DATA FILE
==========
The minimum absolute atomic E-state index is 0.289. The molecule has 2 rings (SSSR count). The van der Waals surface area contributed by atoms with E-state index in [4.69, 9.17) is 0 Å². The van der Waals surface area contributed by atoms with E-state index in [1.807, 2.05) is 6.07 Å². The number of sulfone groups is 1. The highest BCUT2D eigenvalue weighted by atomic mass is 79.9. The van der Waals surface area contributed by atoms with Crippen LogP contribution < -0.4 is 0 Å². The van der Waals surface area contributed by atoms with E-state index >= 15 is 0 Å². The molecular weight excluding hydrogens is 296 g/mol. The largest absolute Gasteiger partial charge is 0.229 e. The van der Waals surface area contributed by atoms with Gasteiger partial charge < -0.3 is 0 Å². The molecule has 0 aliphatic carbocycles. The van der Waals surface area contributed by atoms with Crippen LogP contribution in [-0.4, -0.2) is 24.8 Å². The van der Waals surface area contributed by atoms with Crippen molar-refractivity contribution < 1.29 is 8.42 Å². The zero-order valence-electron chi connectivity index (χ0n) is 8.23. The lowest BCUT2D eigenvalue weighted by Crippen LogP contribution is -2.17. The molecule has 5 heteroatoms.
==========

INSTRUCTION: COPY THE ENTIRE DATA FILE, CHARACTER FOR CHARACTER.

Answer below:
The minimum absolute atomic E-state index is 0.289. The molecule has 2 rings (SSSR count). The van der Waals surface area contributed by atoms with E-state index in [4.69, 9.17) is 0 Å². The van der Waals surface area contributed by atoms with E-state index in [1.807, 2.05) is 6.07 Å². The number of sulfone groups is 1. The highest BCUT2D eigenvalue weighted by atomic mass is 79.9. The van der Waals surface area contributed by atoms with Crippen LogP contribution < -0.4 is 0 Å². The van der Waals surface area contributed by atoms with E-state index >= 15 is 0 Å². The molecular weight excluding hydrogens is 296 g/mol. The largest absolute Gasteiger partial charge is 0.229 e. The van der Waals surface area contributed by atoms with Gasteiger partial charge < -0.3 is 0 Å². The molecule has 0 aliphatic carbocycles. The van der Waals surface area contributed by atoms with Crippen LogP contribution in [-0.4, -0.2) is 24.8 Å². The van der Waals surface area contributed by atoms with Crippen molar-refractivity contribution < 1.29 is 8.42 Å². The zero-order valence-electron chi connectivity index (χ0n) is 8.23. The lowest BCUT2D eigenvalue weighted by Crippen LogP contribution is -2.17. The molecule has 5 heteroatoms.